I like to learn about other religions out there in the world that i am not familiar with. However in my opinion, I don't really follow religion and the beliefs of gods and goddesses, instead i just follow my own moral code and proper justice.
Religion is an extremely interesting mental development. most religious people just blindly stumble into it without actually taking a step back and thinking about it. But, if your religious, that would kind of defeat the purpose.
I come from really lefty beat generation parents so I've always been interested in eastern philosophies like Falun gong and Daoism
Would anyone here read the Quran/Koran?
honestly, I think this http://en.wikipedia.org/wiki/Reconstructionist_Judaism is the best form of abrahamic theology I've seen.
It was about as positive a reading experience as reading the Bible is.
I think some people just follow a religious path because it was basically crammed down their throat by their parents or someone else, and now they don't know how to actually give a good answer for a good question about their own religion.
Others are just blind followers who only see it as the only way and nothing else matters, even if they are wrong.
I would research it, but it feels like an arduous task.
One example: for the last couple of months I've been going to a new bible-study group run by some members of my church. So far, the theme for nearly every evening has been something that has been on my mind in the days leading up to them. As a result I usually have questions and thoughts lined up ready to discuss. I feel that god made me think about these subjects beforehand so that I have time to think. Generally, if there's something bothering me, somebody is always there ready to help.
I've had (what I consider) answers to prayers: such as finding a job that suits me, healing when I smashed my foot with a paving slab and probably the strangest was (to cut a long story short) a friend at church offering to lend me money, completely out of the blue when I really needed it.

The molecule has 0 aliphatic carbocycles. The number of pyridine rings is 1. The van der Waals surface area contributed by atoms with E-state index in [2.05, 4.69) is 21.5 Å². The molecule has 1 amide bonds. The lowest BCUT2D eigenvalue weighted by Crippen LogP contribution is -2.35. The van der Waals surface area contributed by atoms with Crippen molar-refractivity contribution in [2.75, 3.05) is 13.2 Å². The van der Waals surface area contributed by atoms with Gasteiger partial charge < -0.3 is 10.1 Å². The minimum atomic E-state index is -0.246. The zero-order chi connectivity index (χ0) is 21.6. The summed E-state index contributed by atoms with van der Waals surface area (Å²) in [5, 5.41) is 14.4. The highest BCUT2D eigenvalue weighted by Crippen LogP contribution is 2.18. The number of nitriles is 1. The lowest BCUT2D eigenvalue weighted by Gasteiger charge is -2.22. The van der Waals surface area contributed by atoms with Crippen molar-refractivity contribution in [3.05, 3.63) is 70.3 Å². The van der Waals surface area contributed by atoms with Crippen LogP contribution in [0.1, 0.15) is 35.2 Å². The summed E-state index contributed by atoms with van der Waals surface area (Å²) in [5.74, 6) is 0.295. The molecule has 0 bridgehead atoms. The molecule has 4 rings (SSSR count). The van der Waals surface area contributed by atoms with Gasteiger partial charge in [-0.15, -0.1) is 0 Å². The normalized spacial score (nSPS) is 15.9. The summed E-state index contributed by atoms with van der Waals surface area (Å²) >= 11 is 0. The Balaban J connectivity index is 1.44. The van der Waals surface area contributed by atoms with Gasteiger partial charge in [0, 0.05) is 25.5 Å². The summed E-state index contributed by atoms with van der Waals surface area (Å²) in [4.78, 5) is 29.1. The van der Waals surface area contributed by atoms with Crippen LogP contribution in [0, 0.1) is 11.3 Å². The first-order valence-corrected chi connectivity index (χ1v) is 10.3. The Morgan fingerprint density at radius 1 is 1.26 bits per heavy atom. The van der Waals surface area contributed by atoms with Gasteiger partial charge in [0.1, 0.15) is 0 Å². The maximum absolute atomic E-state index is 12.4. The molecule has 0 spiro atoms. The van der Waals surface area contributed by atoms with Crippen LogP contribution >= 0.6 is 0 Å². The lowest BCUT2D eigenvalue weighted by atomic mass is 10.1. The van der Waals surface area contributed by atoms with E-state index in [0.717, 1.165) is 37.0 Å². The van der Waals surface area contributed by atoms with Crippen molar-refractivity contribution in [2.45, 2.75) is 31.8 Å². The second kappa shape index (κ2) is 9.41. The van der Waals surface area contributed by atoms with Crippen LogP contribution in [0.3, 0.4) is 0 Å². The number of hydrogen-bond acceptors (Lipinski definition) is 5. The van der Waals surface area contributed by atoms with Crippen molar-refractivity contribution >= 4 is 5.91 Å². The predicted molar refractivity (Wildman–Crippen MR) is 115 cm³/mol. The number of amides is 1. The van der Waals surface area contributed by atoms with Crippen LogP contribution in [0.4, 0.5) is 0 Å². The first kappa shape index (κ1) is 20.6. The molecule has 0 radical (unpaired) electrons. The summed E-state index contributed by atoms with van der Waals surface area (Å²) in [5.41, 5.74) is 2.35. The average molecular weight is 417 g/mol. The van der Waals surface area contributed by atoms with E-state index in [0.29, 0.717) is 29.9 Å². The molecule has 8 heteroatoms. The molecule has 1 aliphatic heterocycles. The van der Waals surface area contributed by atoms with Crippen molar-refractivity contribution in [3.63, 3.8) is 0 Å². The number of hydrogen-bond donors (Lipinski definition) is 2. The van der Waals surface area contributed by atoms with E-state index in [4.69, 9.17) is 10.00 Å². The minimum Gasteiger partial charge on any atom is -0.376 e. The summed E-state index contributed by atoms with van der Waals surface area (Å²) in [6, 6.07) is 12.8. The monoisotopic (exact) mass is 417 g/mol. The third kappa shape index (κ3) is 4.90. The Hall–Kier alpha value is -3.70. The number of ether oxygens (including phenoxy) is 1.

Also I know a lot of people who have been changed radically for the better after becoming Christians. Seeing what they're like with that purpose in their life makes me feel good.
For me there have been loads of times over several years that something (usually small and insignificant to most people) has happened that makes me feel like there is somebody there.
There's no way that I can prove any of this and I don't expect you to take my word for it, but you did ask.
But then again, I've had a lot of them over the last 3 or so years.
The problem with religion is when I know people that have their parents quite literally using it to strangle them. Things like having constant keylogging and screencaps of what they're doing on the computer, extensive parental controls, constant bible-thumping about how they have sinned and must repent, no leaving the house, no walking home, no going out with friends, etc.
You see, if you take out religion, all of these actions become far less palatable. Religion is great because it was a form of government before we really figured out the whole government idea, but since then it's really just become a tradition that no one really examines. This is deeply related with the concept of securitization, in which by declaring something a matter of national security we just accept it instead of being able to examine it critically. Discourse is a necessary part of examining any aspect of a debate, and as a result religion is harder to palate because it inherently requires the removal of critical thought and a dependence on faith.
If God had the time and patience to get you a job or heal your foot, why does he not lift people out of poverty, why not help out other people who are getting cholera or polio in poor parts of the world? If he has the time to help a middle class guy in the US, surely he has time for these other, more important things?
Why have some sort of trust in science? The fact that scientists are okay with flat out saying that they don't know is pretty good to me. No one is omnipotent in knowledge, and I notice that religious people claim to know far more than scientists do.
Science is more of a "happening" rather than a topic with a basis.
The only basis science has is the method, but I can't really more than that because there's far too much going on in science to comprehend.
I guess that's the closest I've ever been to a 'religious experience' really
I don't foresee the hyper-religious mideast doing anything less than becoming more and more aggressive and proactive as long as the civilized world leans towards secular humanism, which it inevitably is, regardless of whether the United States EVER recovers from the downward spiral of the similarly advancing religious right or not.
The best thing we can do is keep pushing education and not react to their threats whenever we breach taboos of THEIR religious culture. They won't "die down", they're behavior will escalate as their status quo is threatened by a changing world, but only by remaining firm will our ideals ever infiltrate their culture and at LEAST soften them, kicking and screaming, to the relatively "docile" standard of modern-day Christianity.